To skip breakfast or not to skip breakfast? You’ve probably heard the term “intermittent fasting” thrown around in daily conversations. It is one of the latest big things in the world of nutrition and health. But what is intermittent fasting and is it a beneficial approach to a healthy lifestyle? If you’ve ever thought about starting a fast or are intrigued about the idea of strategically timing your meals, you’re in the right place. Let’s take a look into the benefits of intermittent fasting and some of the ways to approach this eating pattern.
What is intermittent fasting?
The concept of intermittent fasting (IF for short) comes from the idea that fasting for several hours a day (or even several days a week) can bring noticeable benefits to your overall health. Even though intermittent fasting is all the rage in modern diet approaches, it is by no means a new concept. Many traditions have practiced periods of fasting. Whether it is for spiritual observances or health reasons, fasting is anything but a new practice. In fact, our bodies have been programmed for periods of fasting even before religions and fitness concerns were ever on the radar.
Back in our hunter-gatherer days, humans had fluctuations in their access to food. There were days with good hunting catches and great abundance, and other not so lucky days where food was scarce. This forced our metabolisms to be efficient with the use of energy. As such, our bodies traditionally evolved to be highly efficient in nutrient absorption. On days in which food was abundant we are able to store energy to survive through scarce times. Intermittent fasting ultimately seeks to imitate the natural way we evolved before the times of supermarkets, takeout, and Uber Eats.
Is it healthy?
There are many proven benefits to intermittent fasting, and as it becomes more popular in healthy lifestyle trends, more studies are being conducted to understand the benefits of fasting patterns.
Many studies have shown promising results from proper intermittent fasting techniques. According to a Harvard Medical School publication, fasting is a natural part of our evolutionary physiology. It can trigger important biological processes leading to weight loss, improved metabolism, reduced inflammation, and blood sugar regulation.
Let’s break down some of the benefits:
- Supports weight loss efforts: By restricting the time window of when you take your meals, or taking entire fasting days your overall caloric intake will most likely be lower. When you consume fewer calories than you burn in your daily activities you set up your system for weight loss.
- Supports blood sugar regulation: Periods of fasting paired with a healthy diet can help regulate blood sugar levels. Healthy blood sugar regulation can reduce the risk of metabolic disorders such as hypoglycemia, hyperinsulinemia, and type 2 diabetes.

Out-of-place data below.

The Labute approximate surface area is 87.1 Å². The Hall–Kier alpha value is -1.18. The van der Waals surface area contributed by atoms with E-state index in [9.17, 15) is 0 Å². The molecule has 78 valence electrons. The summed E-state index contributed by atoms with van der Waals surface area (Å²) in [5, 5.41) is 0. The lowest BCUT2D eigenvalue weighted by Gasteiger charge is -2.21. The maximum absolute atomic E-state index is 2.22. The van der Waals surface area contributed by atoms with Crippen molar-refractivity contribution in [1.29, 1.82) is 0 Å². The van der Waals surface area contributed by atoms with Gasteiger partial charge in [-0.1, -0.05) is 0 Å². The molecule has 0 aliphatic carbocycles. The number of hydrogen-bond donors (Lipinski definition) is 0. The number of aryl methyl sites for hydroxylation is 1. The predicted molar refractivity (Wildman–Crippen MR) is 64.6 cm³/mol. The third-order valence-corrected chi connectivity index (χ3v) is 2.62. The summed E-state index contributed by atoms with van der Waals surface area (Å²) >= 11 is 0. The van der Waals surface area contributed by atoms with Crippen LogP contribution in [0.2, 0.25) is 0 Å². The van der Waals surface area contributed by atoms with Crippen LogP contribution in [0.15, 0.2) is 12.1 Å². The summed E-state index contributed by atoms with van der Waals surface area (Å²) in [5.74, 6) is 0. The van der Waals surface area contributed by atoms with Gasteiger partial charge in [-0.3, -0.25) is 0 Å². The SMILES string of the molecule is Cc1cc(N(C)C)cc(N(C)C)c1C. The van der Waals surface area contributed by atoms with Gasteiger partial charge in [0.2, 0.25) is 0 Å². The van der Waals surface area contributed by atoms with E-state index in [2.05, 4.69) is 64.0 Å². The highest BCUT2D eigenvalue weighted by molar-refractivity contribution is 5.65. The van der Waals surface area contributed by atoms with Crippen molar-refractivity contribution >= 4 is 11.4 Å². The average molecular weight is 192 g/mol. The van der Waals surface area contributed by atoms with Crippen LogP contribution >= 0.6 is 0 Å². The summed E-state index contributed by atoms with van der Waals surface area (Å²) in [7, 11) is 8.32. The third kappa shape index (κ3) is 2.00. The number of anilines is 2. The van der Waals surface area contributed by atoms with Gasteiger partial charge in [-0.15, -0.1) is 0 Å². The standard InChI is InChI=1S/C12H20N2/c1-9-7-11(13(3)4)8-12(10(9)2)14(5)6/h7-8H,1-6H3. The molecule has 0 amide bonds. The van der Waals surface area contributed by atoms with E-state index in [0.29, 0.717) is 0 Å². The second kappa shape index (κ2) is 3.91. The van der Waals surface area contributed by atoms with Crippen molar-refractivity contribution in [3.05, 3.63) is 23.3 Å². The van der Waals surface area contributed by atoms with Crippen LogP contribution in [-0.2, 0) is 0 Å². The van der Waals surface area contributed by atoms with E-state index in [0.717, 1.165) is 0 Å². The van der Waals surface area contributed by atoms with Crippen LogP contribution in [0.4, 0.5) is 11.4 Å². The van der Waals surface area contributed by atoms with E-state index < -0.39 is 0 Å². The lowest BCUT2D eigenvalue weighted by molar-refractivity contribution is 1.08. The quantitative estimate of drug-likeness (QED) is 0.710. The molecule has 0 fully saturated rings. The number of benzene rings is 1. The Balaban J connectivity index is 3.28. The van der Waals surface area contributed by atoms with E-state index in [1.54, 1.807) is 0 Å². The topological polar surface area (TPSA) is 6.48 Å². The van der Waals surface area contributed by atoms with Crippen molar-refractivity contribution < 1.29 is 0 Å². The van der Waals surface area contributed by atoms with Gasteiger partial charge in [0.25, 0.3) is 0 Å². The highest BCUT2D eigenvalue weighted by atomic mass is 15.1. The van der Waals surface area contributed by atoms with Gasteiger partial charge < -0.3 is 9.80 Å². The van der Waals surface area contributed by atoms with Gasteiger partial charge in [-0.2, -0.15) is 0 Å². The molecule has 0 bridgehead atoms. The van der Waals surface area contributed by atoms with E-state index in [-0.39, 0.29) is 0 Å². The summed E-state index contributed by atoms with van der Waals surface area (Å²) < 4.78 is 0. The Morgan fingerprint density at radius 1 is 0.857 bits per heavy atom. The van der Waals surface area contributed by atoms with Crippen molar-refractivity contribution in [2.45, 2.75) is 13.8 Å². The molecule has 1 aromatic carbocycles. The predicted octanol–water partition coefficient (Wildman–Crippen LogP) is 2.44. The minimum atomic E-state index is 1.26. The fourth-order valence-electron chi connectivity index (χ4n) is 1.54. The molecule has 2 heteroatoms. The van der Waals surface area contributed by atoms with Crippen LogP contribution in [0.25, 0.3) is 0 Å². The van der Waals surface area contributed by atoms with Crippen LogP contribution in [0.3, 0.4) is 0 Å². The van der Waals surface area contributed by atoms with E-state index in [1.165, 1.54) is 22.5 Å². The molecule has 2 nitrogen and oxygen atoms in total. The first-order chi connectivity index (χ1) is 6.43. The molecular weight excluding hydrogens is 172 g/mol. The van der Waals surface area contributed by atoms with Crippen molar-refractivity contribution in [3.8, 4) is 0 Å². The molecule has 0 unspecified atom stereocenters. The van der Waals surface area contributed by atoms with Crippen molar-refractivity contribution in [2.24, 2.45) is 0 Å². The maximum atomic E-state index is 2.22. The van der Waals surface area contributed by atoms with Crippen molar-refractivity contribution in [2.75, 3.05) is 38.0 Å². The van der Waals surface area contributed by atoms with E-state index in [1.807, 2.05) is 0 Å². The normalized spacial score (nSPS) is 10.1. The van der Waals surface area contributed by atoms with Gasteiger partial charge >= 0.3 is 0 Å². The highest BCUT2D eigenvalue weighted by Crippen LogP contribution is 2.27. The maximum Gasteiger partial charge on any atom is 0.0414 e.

- Reduces widespread inflammation: By giving your system a break during fasting periods and allowing the body enough time to digest and clear toxins, your body becomes less prone to widespread inflammation from toxicity and undigested food. Systemic inflammation is one of the basic causes of multiple chronic diseases from autoimmune conditions to cancer. To learn more about how you can reduce inflammation check out or post on diet and chronic disease.
- Promotes ketosis: Fasting for periods of 12 or more hours can shift your body’s main means of energy from glucose to ketones. When your body exhausts most of the readily available energy from carbohydrates it switches to using stored fats. This process brings the body into a state known as ketosis. A moderate state of ketosis is linked to many health benefits including increased athletic performance, brain health, and reduced risk of metabolic disease. Check out our post on the keto diet to learn more about ketosis and how it can benefit the body.
Do’s and Don’ts of intermittent fasting
Although there are many benefits to fasting, I’d like to emphasize that a proper, healthy approach to IF is a very deliberate and thought-out practice. It is more than simply skipping breakfast or spending a full 24 hours without food. What you eat, when you eat it, and how you nourish your body during your eating windows is just as important as the actual fasting.
If you’re observing fasting periods followed by overconsumption of overly processed foods, refined carbs, and minimally nutritious foods you can be setting yourself up for failure and creating more harm than good.